Mary Helen Washington was born and raised in Cleveland, Ohio. From 1975, when she was appointed Director of Black Studies at the University of Detroit, she has studied, taught, and written about African American literature. In addition to the University of Detroit, she has taught at St. John College of Cleveland, Harvard Divinity School, Wellesley College, Mills College, the University of Massachusetts-Boston, and is currently Professor of English at the University of Maryland, College Park.
Ph.D., University of Detroit, 1976
The Other Blacklist: The African American Literary and Cultural Left of the 1950s (Columbia University Press, 2014). The Other Blacklist explores the impact of the Left, the Communist Party, and the U.S. government spying operations on African American literature and culture during the Cold War. Focused on six major African American writers and artists of the 1950s, this study shows how their Left affiliations enabled them to shape an aesthetic that maintained traditions of race radicalism and literary experimentation.Reviews of The Other Blacklist:
The Mary Helen Washington Writing Award, funded by the Lillian and Don Bauder Fund, was inaugurated in April 2011 to support the writing of Detroit college and high school students. The award is conferred every year at the Marygrove College Literary Weekend in Detroit, Michigan.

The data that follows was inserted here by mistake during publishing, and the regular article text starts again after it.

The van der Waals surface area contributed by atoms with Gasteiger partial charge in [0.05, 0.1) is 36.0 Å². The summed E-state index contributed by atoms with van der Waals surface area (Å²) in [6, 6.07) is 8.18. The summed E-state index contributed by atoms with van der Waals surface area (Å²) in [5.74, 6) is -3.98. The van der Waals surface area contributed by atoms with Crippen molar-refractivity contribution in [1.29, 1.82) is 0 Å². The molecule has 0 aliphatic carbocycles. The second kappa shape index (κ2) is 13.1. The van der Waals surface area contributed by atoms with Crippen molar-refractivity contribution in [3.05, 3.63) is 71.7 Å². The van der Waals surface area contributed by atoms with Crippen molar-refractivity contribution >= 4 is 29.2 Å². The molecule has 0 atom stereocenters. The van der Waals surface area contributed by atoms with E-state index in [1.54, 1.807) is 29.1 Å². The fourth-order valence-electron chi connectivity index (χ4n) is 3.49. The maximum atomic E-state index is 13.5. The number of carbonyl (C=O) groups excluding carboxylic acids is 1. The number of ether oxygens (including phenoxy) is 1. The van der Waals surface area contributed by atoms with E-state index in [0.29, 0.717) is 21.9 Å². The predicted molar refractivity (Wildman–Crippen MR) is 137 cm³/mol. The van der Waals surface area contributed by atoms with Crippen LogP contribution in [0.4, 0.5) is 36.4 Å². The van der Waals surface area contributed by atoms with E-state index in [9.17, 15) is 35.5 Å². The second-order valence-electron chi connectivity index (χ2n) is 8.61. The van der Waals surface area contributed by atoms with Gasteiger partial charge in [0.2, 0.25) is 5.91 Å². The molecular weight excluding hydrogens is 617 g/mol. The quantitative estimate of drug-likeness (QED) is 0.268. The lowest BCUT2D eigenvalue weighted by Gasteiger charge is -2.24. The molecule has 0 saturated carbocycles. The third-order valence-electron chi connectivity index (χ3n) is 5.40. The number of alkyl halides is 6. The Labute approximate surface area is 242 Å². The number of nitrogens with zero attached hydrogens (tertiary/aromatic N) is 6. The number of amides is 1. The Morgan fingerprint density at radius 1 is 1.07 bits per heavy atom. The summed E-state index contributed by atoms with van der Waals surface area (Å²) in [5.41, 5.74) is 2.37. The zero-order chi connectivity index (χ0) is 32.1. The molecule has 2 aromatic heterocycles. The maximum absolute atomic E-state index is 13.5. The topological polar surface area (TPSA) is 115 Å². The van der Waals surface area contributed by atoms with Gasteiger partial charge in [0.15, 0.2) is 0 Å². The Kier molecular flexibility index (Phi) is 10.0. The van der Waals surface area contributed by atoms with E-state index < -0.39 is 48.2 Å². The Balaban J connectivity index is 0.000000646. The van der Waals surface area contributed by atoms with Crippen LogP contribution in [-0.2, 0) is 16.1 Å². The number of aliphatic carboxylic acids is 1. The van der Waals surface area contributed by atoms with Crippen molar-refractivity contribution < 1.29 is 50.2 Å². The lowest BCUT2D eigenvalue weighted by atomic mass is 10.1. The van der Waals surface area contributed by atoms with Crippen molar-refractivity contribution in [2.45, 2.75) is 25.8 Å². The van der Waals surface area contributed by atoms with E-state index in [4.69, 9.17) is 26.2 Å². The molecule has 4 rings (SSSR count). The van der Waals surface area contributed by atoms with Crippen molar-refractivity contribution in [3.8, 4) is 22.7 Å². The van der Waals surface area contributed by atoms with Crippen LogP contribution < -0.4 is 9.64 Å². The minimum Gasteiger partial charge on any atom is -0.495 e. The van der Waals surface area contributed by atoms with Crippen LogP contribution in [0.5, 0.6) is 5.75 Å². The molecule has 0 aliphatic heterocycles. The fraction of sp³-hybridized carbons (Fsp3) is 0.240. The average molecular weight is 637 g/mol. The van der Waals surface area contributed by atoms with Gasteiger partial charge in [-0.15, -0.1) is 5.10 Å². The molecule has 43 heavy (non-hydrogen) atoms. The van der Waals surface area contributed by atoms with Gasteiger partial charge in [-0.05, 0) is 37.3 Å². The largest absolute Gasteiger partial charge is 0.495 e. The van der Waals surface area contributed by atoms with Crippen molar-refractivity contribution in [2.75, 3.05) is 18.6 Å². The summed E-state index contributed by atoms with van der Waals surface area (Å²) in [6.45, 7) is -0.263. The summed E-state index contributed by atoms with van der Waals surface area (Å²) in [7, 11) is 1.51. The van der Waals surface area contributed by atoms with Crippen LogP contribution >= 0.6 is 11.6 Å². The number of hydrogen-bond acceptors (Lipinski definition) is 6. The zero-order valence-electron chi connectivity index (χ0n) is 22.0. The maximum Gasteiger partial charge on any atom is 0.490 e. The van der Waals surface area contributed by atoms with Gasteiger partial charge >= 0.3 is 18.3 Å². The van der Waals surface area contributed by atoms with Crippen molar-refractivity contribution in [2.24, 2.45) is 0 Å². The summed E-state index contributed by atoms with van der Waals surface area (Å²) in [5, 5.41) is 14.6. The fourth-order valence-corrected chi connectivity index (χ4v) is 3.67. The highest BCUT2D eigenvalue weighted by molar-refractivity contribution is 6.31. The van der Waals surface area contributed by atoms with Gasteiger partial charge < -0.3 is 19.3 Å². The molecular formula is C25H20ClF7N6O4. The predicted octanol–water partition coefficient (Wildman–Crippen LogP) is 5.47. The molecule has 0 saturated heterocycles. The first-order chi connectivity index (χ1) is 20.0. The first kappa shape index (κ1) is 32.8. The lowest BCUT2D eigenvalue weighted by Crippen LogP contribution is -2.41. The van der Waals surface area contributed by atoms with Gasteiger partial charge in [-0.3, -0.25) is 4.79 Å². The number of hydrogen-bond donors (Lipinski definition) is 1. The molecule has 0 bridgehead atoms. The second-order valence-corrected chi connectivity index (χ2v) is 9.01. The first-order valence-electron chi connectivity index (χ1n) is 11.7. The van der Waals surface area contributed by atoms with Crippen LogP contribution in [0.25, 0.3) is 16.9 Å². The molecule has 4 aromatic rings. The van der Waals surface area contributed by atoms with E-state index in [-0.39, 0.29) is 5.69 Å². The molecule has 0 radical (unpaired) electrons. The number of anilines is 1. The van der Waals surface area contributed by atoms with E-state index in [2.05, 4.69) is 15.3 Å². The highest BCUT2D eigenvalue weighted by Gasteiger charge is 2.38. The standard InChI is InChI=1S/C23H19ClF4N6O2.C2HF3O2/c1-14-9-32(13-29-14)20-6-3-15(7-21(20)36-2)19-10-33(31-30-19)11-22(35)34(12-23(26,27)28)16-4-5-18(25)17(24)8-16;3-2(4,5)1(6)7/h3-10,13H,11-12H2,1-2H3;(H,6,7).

UCLA, Institute for American Culture, Fellowship, July 2000-July 2001.
University of Maryland, Graduate Research Board, Distinguished Faculty Research Fellowship, 1998-99.
American Studies Association, President, 1996-1997
Lyndhurst Prize, 1994-1996
Doctor of Humane Letters, Bridgewater State College, May 1994
Doctor of Humane Letters, Emmanuel College, Boston, May 1992
Doctor of Humane Letters, Notre Dame College, May 1991
Doctor of Humane Letters, Regis College, May 1989
Doctor of Humane Letters, Marygrove College, May 1981
The Candace Award, for one of the 100 outstanding black women of 1988, presented by the Coalition of 100 Black Women, 1988.
Chancellor's Distinguished Scholarship Award, University of Massachusetts- Boston, September 1988
Research Associate and Visiting Lecturer, Harvard Divinity School, 1987-1988
Zora Neale Hurston Creative Scholarship Award, October 1986
Research Fellow, Wellesley Center for Research on Women, 1982
Mary Ingraham Bunting Fellowship, Harvard University, 1979-1980
The Richard Wright Award for Literary Criticism, Black World, January 1974
Co-Chair, Sound+ Conference, 2014
Worldwise Featured Professor, 2012